Economically viable fish-free bass feed

Total replacement of fishmeal and fish oil in largemouth bass feed is both feasible and economically viable, according to a new study published in Aquaculture Research.
The study suggests that fish fed experimental feeds without fishmeal or fish oil also had higher DHA-to-EPA ratios than those fed commercial feeds, with algae oil having the highest ratio. Consumers ultimately benefit from these higher amounts of heart and brain-healthy DHA and EPA from eating the fish.
The vast majority of the farm-raised largemouth bass (a native to North America) is cultivated and consumed in China – an estimated 432,000 tonnes in 2018, according to the China Fishery Statistics Yearbook. As the world’s largest producer of farmed fish, China is working toward more sustainable farming practices nationwide.
“This will also come as good news for fish farmers in China at a time when consumers are shifting their appetites toward high-value species like largemouth bass that consume large amounts of fishmeal and fish oil,” said Ewen McLean, lead author of the study and principal at Aqua Cognoscenti. “Switching to locally sourced, and often cheaper feed ingredients could help put more money in the pockets of fish farmers.”
The price of fishmeal has increased 3.4-fold over the last 20 years, and the present-day cost is around USD 1429 a tonne. On the other hand, the price for soybean meal, an often-used substitute for fishmeal in aquafeeds, has risen 2.8-fold over the same timeframe and is roughly half the price according to Index Mundi. Alternatives to fish oil, such as soybean and canola oils, are on average less expensive as well and can be blended with other plant-based oils to meet fish nutritional needs while keeping costs low, as was done in this study.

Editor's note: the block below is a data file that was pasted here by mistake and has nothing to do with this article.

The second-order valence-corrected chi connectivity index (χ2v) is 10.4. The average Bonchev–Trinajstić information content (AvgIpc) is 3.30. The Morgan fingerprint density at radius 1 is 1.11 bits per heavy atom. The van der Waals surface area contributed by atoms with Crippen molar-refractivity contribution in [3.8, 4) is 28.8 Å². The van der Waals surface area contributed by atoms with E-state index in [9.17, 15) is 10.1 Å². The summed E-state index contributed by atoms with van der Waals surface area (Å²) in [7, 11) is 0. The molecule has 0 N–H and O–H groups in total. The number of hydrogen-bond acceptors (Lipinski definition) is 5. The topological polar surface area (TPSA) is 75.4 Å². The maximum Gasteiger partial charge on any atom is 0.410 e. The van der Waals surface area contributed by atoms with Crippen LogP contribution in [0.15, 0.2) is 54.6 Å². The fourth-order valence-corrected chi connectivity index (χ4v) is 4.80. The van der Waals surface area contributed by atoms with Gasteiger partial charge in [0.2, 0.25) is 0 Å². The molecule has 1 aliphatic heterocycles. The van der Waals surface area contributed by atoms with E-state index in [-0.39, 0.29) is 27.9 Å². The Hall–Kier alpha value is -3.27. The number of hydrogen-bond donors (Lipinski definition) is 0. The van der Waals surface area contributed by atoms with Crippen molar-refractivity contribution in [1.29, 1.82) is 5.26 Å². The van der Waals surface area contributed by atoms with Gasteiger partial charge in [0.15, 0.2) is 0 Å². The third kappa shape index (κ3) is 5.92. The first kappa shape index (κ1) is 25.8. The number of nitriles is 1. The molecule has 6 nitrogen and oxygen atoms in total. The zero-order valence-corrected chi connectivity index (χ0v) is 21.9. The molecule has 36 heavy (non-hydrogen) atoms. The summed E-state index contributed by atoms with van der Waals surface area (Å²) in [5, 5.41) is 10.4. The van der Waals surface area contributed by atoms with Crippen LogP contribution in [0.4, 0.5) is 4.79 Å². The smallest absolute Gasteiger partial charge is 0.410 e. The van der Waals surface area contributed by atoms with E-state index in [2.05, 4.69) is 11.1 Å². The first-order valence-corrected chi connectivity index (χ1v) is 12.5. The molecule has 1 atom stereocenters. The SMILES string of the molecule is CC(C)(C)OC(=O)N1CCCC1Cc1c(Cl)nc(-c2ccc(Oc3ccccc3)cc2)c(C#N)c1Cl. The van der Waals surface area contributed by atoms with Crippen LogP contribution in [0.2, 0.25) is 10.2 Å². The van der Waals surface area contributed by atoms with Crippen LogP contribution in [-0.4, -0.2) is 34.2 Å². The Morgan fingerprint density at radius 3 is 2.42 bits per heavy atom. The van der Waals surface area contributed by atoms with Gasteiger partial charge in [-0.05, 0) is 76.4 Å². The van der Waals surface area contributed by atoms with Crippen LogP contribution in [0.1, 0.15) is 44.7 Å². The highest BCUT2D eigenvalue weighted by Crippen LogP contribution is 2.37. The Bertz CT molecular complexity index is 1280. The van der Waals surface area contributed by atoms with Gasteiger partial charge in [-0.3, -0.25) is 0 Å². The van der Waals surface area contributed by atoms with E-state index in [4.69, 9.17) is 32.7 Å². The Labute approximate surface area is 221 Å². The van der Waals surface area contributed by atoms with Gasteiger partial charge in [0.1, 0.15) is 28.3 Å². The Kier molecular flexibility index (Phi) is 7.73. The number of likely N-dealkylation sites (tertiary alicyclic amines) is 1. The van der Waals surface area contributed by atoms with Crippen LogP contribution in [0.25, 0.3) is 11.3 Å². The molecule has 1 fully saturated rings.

During the 10-week feeding trial conducted in a recirculating aquaculture system at Texas A&M, McLean and colleagues compared weight gain, survival rates, feed conversion ratio and fillet quality of fish fed fishmeal, fish-oil free experimental diets against two commercial feeds (Huifu, Xinxin Tian’en Company, Zhejiang Province, PR China and Alltech Coppens, Leende, The Netherlands), specifically designed for juvenile largemouth bass (Micropterus salmoides).
At the end of the trial, all fish fed the experimental fishmeal and fish-oil-free diets had similar weight gain and survival rates matching those fed the Xinxin commercial feed. The Coppens commercial feed had the lowest growth and survival rates. The experimental diets also had excellent feed conversion ratios.
According to a 2018 study in Nature Sustainability, if the current use of fishmeal and fish oil by the animal feed sectors remains the same, forage fish populations will be overextended by 2050, or before.
Commercially valuable species such as salmon, cod and tuna, as well as marine mammals and seabirds depend on forage fish in the wild. Since over 50 percent of seafood is farmed, the variety of seafood on consumers’ plates could shrink without innovation in “fish-free” feeds, since they rely on wild-caught resources.
This study is a step towards removing the supply chain bottlenecks by testing more available and sustainable ingredients that will make seafood available into the future.
The study was supported by the F3 – Future of Fish Feed’s Feed Innovation Network.
Source: HatchBlue